Sunday, April 29, 2018

Idle hands

I walked onto a temporary helibase, looking for the crew.  It was drizzling and cold, and nobody was flying, so they hunkered in a wall tent.  As I entered, they looked up briefly from their phones and then returned to staring at their screens.

Firefighting is hard work, but there's occasional downtime.  Maybe you're waiting for a helicopter, for overhead to show up, or for a new assignment.  Maybe you haven't seen smoke for days, but are still out there, just in case.  While there's still plenty of areas without cell phone coverage, it's becoming more rare.  What did we do before we had these devices to stare at?

Everyone carried a book in his or her line gear, despite the weight, and traded them when finished.  One of the smokejumpers toted a small NOAA weather radio and would listen intently to the forecast.  When a Game Boy made an appearance in Tammy's pack in 1992, everyone was fascinated and had to borrow it to play Tetris.  Lively food bartering went on.  Whittling and hacky sack were common.

"Moose Horn Lounge," tripod for coffee, and people making things out of parachute cord
We made furniture for camp: elaborate couches and chairs, wash basins, and pullup bars.  We had lively discussions about anything and everything.  Any stray magazine got read from cover to cover.  Russ found a bike at an airstrip and loved to ride it, so we decorated it with pink flagging. 
Russ and his beloved bike
We also took naps whenever possible, the ultimate solution to boredom.  If there was a break in the action, someone could usually be found snoozing.  Although the work/rest guidelines hadn't yet been developed, and we often worked 36 hour shifts or more, we actually probably got more sleep back then, undistracted by glowing screens.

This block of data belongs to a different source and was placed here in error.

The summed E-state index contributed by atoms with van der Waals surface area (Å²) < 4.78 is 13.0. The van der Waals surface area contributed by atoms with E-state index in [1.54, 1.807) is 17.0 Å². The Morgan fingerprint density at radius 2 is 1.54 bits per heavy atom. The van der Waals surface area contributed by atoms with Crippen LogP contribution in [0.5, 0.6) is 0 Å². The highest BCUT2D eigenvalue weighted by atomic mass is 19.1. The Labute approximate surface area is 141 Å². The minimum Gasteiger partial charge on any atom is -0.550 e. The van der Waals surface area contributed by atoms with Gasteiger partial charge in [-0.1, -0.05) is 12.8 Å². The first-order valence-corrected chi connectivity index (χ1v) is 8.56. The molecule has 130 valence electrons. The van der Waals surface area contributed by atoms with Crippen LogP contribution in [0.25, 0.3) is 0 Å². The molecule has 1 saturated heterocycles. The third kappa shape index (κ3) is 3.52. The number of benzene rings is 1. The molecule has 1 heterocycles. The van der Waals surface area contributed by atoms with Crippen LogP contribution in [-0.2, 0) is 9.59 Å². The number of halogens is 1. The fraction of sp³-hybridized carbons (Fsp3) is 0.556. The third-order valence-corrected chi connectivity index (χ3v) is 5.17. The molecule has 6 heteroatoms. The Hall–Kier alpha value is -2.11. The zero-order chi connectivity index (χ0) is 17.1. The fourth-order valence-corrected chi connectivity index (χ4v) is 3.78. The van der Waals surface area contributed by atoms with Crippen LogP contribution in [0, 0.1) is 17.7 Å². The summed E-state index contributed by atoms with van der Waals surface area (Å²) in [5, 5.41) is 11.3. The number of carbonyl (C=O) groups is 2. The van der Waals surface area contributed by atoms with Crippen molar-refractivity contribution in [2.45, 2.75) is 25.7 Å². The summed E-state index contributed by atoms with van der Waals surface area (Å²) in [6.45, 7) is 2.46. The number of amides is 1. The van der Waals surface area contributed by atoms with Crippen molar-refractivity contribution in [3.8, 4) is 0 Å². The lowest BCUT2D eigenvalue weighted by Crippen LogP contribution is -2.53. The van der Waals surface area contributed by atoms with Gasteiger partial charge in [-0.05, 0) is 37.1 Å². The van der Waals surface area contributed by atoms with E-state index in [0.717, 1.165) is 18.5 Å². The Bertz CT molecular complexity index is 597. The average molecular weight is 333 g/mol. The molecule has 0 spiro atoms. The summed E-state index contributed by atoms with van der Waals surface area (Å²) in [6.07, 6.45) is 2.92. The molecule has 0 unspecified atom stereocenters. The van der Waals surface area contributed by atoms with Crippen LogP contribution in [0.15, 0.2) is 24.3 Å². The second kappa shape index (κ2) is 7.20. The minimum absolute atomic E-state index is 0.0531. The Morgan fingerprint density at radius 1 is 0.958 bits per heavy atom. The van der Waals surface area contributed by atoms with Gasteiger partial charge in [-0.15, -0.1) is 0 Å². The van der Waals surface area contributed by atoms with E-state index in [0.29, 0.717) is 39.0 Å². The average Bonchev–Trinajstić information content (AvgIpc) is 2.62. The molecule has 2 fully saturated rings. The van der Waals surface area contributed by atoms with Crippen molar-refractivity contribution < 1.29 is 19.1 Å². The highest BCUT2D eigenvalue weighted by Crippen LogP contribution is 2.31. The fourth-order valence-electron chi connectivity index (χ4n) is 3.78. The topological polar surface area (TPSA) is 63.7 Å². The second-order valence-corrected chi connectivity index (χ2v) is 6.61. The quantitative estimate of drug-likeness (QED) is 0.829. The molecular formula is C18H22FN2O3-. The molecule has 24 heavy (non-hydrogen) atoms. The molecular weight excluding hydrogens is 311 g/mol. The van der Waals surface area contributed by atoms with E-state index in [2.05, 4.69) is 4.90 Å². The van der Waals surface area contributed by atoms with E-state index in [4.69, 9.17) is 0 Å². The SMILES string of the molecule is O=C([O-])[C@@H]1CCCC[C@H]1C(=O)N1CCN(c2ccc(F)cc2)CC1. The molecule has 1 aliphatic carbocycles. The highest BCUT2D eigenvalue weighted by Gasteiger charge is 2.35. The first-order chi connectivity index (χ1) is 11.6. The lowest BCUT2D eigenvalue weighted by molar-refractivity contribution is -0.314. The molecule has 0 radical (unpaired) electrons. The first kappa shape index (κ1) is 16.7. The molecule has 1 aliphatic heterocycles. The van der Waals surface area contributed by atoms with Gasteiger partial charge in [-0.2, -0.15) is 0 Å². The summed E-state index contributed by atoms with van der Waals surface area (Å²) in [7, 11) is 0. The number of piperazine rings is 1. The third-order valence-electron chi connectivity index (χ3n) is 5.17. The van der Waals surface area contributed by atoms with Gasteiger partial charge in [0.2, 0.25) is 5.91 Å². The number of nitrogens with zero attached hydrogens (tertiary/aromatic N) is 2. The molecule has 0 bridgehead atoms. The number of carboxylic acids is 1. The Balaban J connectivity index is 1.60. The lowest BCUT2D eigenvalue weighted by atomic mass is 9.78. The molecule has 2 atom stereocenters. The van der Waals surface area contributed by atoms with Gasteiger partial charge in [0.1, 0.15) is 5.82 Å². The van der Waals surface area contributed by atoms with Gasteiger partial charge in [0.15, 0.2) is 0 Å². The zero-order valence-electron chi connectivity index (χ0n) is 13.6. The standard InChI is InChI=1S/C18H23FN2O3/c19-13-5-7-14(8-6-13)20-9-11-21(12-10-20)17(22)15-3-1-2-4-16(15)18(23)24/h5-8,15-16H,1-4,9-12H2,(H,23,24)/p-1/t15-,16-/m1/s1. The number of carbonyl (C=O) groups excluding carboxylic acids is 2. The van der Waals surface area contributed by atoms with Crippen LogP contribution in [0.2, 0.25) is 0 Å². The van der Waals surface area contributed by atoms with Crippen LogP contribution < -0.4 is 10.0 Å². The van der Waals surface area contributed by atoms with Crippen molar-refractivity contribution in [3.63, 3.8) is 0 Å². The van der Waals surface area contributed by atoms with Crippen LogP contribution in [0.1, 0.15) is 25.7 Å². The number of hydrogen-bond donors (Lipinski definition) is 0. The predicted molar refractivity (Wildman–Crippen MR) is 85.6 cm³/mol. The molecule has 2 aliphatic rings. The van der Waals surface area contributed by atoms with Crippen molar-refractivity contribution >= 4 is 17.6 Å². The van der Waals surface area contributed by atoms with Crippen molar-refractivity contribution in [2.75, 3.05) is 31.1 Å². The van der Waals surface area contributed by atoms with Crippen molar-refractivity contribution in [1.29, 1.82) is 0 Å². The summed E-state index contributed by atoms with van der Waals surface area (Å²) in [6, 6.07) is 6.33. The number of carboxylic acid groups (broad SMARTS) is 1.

Note the amazing couch.
There's a lot of advantages to our devices: accurate mapping apps, communication with people back home, something to occupy rookies' time instead of the inevitable and hazardous Pulaski throwing contests that used to occur.  But despite being an introvert, sometimes I miss the days when we would sit on a hillside, eating lunch and talking with each other.  If we liked each other enough when the fire season ended, we would exchange addresses and write letters throughout the winter.

Those days are gone, and it's almost time for me to hang up my boots as well.  The new people I hire now grew up with technology, so they don't miss the old days when we didn't sit in individual bubbles looking at our phones.  But I remember, and sometimes I really miss it.


  1. And they will have no necks and very large thumbs and no longer be able to see long distances

  2. This was a post with a lot of memories, looks back at the "way it used to be" and seems like richer times with many looks back You must have had a lot of remembering about people, places and fires as you made this post.

    1. I actually saw somebody I hadn't seen in 15 years and started thinking about some things that had changed.

    2. I keep thinking about how much richer your connections were then, and how it seems as if it would have made for a stronger team when it was needed.

  3. I get that so much - even friends my age will pull out their phones when we're together at breakfast, and I just hate that we can't even go an hour without them.

    1. I know! It's not even considered rude anymore.


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